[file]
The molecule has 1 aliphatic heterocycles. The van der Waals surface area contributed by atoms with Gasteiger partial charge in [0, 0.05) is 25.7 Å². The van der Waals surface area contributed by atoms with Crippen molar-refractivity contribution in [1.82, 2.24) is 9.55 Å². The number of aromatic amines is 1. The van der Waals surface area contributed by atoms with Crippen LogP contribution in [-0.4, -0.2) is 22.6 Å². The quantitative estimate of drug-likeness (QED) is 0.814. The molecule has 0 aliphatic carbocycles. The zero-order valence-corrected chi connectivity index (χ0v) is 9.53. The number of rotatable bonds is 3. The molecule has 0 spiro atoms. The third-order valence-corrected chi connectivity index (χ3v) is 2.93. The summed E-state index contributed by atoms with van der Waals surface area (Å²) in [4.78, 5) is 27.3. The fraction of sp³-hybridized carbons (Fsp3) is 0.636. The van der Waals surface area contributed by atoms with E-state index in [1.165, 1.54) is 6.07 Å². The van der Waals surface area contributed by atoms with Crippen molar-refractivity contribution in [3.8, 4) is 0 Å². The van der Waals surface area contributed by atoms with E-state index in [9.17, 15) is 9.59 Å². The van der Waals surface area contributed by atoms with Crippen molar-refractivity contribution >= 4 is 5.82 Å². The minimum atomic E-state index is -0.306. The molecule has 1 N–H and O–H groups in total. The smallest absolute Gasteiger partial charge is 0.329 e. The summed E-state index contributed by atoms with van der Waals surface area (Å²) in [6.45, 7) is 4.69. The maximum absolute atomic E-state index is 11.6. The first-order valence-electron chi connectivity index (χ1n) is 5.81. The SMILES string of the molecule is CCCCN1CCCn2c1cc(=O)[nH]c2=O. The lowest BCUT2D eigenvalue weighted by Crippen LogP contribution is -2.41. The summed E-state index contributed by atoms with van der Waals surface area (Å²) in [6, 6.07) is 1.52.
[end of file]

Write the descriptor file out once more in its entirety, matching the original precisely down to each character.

The molecule has 1 aliphatic heterocycles. The van der Waals surface area contributed by atoms with Gasteiger partial charge in [0, 0.05) is 25.7 Å². The van der Waals surface area contributed by atoms with Crippen molar-refractivity contribution in [1.82, 2.24) is 9.55 Å². The number of aromatic amines is 1. The van der Waals surface area contributed by atoms with Crippen LogP contribution in [-0.4, -0.2) is 22.6 Å². The quantitative estimate of drug-likeness (QED) is 0.814. The molecule has 0 aliphatic carbocycles. The zero-order valence-corrected chi connectivity index (χ0v) is 9.53. The number of rotatable bonds is 3. The molecule has 0 spiro atoms. The third-order valence-corrected chi connectivity index (χ3v) is 2.93. The summed E-state index contributed by atoms with van der Waals surface area (Å²) in [4.78, 5) is 27.3. The fraction of sp³-hybridized carbons (Fsp3) is 0.636. The van der Waals surface area contributed by atoms with E-state index in [1.165, 1.54) is 6.07 Å². The van der Waals surface area contributed by atoms with Crippen molar-refractivity contribution in [3.8, 4) is 0 Å². The van der Waals surface area contributed by atoms with E-state index in [9.17, 15) is 9.59 Å². The van der Waals surface area contributed by atoms with Crippen molar-refractivity contribution >= 4 is 5.82 Å². The minimum atomic E-state index is -0.306. The molecule has 1 N–H and O–H groups in total. The smallest absolute Gasteiger partial charge is 0.329 e. The summed E-state index contributed by atoms with van der Waals surface area (Å²) in [6.45, 7) is 4.69. The maximum absolute atomic E-state index is 11.6. The first-order valence-electron chi connectivity index (χ1n) is 5.81. The SMILES string of the molecule is CCCCN1CCCn2c1cc(=O)[nH]c2=O. The lowest BCUT2D eigenvalue weighted by Crippen LogP contribution is -2.41. The summed E-state index contributed by atoms with van der Waals surface area (Å²) in [6, 6.07) is 1.52.